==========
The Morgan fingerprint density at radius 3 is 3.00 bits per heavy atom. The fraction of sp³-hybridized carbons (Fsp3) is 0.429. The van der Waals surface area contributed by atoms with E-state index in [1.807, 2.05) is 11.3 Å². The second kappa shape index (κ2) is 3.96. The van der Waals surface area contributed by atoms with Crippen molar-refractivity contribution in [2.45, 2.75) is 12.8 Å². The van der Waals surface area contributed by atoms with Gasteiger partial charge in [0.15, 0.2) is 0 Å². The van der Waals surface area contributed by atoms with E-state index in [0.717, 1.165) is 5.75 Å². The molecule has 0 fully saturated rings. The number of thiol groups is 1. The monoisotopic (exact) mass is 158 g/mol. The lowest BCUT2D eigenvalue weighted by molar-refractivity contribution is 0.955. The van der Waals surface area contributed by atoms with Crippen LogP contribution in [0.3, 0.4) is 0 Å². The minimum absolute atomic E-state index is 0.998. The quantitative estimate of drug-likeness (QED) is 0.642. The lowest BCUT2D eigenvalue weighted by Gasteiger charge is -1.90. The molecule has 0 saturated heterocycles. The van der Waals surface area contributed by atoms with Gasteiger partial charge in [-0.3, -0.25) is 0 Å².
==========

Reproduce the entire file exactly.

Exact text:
The Morgan fingerprint density at radius 3 is 3.00 bits per heavy atom. The fraction of sp³-hybridized carbons (Fsp3) is 0.429. The van der Waals surface area contributed by atoms with E-state index in [1.807, 2.05) is 11.3 Å². The second kappa shape index (κ2) is 3.96. The van der Waals surface area contributed by atoms with Crippen molar-refractivity contribution in [2.45, 2.75) is 12.8 Å². The van der Waals surface area contributed by atoms with Gasteiger partial charge in [0.15, 0.2) is 0 Å². The van der Waals surface area contributed by atoms with E-state index in [0.717, 1.165) is 5.75 Å². The molecule has 0 fully saturated rings. The number of thiol groups is 1. The monoisotopic (exact) mass is 158 g/mol. The lowest BCUT2D eigenvalue weighted by molar-refractivity contribution is 0.955. The van der Waals surface area contributed by atoms with Crippen LogP contribution in [0.3, 0.4) is 0 Å². The minimum absolute atomic E-state index is 0.998. The quantitative estimate of drug-likeness (QED) is 0.642. The lowest BCUT2D eigenvalue weighted by Gasteiger charge is -1.90. The molecule has 0 saturated heterocycles. The van der Waals surface area contributed by atoms with Gasteiger partial charge in [-0.3, -0.25) is 0 Å².